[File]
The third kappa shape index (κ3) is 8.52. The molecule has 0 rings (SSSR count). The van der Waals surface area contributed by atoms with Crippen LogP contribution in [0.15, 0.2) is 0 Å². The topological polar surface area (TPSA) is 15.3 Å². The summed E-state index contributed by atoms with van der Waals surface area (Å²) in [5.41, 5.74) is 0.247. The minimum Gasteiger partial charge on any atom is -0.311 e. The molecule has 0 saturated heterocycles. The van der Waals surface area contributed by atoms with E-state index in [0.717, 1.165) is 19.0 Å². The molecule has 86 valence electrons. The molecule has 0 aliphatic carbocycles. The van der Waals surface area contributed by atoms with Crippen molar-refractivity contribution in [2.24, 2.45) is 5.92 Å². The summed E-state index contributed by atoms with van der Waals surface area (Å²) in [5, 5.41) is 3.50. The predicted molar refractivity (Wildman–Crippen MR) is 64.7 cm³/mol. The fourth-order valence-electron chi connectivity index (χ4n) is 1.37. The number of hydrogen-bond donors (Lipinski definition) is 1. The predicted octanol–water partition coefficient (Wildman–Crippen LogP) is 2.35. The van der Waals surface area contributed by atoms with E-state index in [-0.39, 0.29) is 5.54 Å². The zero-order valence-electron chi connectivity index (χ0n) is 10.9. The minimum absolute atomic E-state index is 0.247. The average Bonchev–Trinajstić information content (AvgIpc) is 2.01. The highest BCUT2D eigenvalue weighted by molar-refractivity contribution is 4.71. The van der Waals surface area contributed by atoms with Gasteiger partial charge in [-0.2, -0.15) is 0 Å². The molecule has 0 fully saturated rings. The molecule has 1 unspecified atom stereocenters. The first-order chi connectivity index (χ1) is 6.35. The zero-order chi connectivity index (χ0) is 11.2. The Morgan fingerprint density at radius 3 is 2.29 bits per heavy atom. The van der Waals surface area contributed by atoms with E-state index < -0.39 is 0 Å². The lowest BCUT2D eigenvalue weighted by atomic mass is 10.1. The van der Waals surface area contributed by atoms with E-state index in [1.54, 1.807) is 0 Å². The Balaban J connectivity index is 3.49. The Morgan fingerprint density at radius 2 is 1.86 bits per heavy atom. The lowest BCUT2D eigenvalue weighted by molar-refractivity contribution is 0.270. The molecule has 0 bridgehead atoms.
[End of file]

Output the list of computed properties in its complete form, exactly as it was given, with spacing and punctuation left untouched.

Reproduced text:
The third kappa shape index (κ3) is 8.52. The molecule has 0 rings (SSSR count). The van der Waals surface area contributed by atoms with Crippen LogP contribution in [0.15, 0.2) is 0 Å². The topological polar surface area (TPSA) is 15.3 Å². The summed E-state index contributed by atoms with van der Waals surface area (Å²) in [5.41, 5.74) is 0.247. The minimum Gasteiger partial charge on any atom is -0.311 e. The molecule has 0 saturated heterocycles. The van der Waals surface area contributed by atoms with E-state index in [0.717, 1.165) is 19.0 Å². The molecule has 86 valence electrons. The molecule has 0 aliphatic carbocycles. The van der Waals surface area contributed by atoms with Crippen molar-refractivity contribution in [2.24, 2.45) is 5.92 Å². The summed E-state index contributed by atoms with van der Waals surface area (Å²) in [5, 5.41) is 3.50. The predicted molar refractivity (Wildman–Crippen MR) is 64.7 cm³/mol. The fourth-order valence-electron chi connectivity index (χ4n) is 1.37. The number of hydrogen-bond donors (Lipinski definition) is 1. The predicted octanol–water partition coefficient (Wildman–Crippen LogP) is 2.35. The van der Waals surface area contributed by atoms with E-state index in [-0.39, 0.29) is 5.54 Å². The zero-order valence-electron chi connectivity index (χ0n) is 10.9. The minimum absolute atomic E-state index is 0.247. The average Bonchev–Trinajstić information content (AvgIpc) is 2.01. The highest BCUT2D eigenvalue weighted by molar-refractivity contribution is 4.71. The van der Waals surface area contributed by atoms with Gasteiger partial charge in [-0.2, -0.15) is 0 Å². The molecule has 0 fully saturated rings. The molecule has 1 unspecified atom stereocenters. The first-order chi connectivity index (χ1) is 6.35. The zero-order chi connectivity index (χ0) is 11.2. The Morgan fingerprint density at radius 3 is 2.29 bits per heavy atom. The van der Waals surface area contributed by atoms with E-state index < -0.39 is 0 Å². The lowest BCUT2D eigenvalue weighted by atomic mass is 10.1. The van der Waals surface area contributed by atoms with E-state index in [1.54, 1.807) is 0 Å². The Balaban J connectivity index is 3.49. The Morgan fingerprint density at radius 2 is 1.86 bits per heavy atom. The lowest BCUT2D eigenvalue weighted by molar-refractivity contribution is 0.270. The molecule has 0 bridgehead atoms.